BLAKE IN THE 21st CENTURY
Blake began as the Blake Newsletter in 1967. “The idea,” wrote Morton Paley in his introduction to the first issue, “seems to have sprung like Leutha from the head of Satan.” The price was $2 for four issues of mimeograph-like pages—56 altogether in that first volume (illus. 1). A second technological phase began in 1970. Morton Paley and Morris Eaves began coediting the Newsletter, and production was moved
This is all by way of saying that you may have noticed our fourth technological leap, which came along unheralded in the last issue. Until then Blake was produced by the Publications Department of the University of Rochester. It is now produced by PublishEase, a Rochester company that specializes in the latest desktop publishing technology. We’ve taken advantage of the conversion opportunity to change our layout (most obviously in moving from two columns to three per page, which allows us to handle illustrations more flexibly). We’ve also been experimenting with some new technologies: the mechanicals for the first two issues, for example, were produced by a high resolution laser printer (double the 300 dots per inch produced by your standard Hewlett-Packard LaserJet II). Along the way we hope to save enough money to keep quality up—the change has allowed us to shift to a better paper—and keep costs under control (if not down).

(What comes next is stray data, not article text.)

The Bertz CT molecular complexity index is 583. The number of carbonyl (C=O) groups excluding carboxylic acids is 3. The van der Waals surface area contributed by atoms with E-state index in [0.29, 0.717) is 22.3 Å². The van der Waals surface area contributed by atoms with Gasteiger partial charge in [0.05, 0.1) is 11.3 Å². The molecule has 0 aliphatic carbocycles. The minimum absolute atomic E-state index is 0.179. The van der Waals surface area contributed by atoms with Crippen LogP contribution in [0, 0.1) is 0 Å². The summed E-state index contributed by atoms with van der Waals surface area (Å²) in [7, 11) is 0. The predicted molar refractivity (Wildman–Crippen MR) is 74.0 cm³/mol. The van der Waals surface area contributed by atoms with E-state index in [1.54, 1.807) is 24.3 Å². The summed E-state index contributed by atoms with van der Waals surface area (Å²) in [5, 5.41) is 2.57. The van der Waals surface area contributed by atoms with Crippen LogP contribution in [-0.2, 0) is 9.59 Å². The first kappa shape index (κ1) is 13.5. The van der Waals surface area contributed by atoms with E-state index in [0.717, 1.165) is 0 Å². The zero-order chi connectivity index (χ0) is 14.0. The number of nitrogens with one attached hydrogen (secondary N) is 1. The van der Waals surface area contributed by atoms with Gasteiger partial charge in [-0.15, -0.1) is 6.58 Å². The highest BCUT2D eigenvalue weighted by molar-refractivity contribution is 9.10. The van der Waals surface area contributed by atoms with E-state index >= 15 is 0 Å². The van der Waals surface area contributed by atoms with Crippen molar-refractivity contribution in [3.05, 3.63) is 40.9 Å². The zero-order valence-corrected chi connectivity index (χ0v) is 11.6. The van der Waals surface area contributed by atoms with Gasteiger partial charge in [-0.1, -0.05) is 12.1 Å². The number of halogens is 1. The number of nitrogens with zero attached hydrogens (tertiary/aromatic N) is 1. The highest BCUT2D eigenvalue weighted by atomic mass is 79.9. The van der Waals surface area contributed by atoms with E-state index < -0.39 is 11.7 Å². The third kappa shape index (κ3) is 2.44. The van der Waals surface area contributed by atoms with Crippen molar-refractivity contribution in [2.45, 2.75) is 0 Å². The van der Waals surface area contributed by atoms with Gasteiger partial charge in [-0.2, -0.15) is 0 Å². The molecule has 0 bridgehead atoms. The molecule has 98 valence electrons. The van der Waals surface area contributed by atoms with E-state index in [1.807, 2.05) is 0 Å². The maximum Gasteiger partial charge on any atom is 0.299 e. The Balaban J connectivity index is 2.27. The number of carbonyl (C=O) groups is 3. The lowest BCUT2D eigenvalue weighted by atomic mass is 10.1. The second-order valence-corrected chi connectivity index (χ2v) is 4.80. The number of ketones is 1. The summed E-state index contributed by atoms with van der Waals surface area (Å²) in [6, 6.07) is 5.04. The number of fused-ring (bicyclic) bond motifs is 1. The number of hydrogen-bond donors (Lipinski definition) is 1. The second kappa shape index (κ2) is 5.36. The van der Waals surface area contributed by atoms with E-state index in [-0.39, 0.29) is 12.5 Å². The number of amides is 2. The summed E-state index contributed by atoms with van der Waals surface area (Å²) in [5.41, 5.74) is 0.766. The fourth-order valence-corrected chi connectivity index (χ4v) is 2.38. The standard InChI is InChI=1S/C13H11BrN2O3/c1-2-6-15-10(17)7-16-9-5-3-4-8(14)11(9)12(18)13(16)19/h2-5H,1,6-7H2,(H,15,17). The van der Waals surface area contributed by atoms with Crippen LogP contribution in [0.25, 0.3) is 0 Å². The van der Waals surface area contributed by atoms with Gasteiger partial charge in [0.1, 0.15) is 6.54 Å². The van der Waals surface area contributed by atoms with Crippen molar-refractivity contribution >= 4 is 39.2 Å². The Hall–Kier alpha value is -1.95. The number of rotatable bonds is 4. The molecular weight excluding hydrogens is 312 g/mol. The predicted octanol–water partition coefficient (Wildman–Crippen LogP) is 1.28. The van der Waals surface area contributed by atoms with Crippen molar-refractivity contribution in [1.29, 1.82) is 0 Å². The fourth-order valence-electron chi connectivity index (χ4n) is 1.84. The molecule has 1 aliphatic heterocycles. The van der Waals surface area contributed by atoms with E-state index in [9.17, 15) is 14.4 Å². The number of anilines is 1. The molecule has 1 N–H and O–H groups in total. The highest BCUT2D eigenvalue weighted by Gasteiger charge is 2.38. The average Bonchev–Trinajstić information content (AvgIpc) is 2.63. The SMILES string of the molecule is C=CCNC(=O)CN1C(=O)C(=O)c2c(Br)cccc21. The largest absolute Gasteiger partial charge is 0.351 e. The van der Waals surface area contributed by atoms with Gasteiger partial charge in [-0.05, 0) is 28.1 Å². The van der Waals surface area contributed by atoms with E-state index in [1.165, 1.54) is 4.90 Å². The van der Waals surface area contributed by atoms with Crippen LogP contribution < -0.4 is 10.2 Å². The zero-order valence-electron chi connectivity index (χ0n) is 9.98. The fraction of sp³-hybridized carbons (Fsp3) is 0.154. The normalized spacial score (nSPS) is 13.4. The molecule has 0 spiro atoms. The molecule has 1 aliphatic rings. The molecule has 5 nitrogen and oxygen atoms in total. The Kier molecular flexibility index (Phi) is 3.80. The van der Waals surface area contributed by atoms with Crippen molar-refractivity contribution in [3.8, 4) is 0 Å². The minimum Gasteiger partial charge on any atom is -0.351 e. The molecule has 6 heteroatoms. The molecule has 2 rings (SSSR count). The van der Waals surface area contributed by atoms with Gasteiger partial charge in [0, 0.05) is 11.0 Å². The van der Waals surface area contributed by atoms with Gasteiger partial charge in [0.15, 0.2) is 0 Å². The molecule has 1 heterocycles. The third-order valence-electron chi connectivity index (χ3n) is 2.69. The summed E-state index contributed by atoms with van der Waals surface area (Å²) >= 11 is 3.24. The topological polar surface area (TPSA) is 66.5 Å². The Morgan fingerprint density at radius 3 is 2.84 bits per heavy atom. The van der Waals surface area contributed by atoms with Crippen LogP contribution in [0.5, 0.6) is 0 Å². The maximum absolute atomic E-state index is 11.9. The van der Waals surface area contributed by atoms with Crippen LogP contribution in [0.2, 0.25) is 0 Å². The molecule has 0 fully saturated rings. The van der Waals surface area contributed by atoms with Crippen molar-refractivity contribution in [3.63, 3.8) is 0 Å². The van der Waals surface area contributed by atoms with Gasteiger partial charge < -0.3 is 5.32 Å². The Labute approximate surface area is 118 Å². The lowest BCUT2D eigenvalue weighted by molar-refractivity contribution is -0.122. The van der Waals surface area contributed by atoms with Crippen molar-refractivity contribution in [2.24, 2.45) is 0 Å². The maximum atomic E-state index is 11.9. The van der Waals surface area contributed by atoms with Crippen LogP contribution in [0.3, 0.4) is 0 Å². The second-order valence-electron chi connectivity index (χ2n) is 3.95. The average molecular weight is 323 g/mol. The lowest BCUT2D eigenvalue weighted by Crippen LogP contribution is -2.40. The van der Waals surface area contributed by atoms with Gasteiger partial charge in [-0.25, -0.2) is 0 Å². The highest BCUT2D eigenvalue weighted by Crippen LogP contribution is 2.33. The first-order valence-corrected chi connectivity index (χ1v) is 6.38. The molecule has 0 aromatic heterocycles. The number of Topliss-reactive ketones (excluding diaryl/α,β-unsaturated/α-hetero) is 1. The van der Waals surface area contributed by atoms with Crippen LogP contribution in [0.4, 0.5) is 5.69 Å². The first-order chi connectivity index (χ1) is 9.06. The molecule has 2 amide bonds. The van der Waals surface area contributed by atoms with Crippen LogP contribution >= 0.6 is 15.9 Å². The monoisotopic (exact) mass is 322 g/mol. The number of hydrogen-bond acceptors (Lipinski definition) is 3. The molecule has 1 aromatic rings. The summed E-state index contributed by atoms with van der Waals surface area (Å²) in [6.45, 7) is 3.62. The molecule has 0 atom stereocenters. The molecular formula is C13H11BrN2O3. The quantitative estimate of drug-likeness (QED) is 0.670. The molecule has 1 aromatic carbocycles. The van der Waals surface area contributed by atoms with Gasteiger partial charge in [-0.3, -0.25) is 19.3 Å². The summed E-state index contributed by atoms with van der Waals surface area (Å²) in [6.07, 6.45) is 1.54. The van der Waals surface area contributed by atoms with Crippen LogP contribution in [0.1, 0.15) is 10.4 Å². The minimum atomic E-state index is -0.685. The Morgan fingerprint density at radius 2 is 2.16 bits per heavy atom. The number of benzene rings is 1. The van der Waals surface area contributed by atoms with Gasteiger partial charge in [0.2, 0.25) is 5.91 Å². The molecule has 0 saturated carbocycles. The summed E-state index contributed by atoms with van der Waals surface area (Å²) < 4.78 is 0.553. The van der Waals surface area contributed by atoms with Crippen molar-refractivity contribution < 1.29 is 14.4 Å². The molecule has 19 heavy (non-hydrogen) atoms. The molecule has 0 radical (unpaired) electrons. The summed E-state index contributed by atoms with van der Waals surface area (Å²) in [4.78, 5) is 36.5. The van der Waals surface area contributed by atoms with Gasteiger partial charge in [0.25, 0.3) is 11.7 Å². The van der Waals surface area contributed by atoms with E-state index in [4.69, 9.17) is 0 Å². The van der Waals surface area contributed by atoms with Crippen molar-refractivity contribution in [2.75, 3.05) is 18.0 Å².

The conversion has been remarkably smooth so far, and we’ve been impressed with the expertise of the staff at PublishEase. Our experience has given us the confidence to keep experimenting. We welcome your reactions.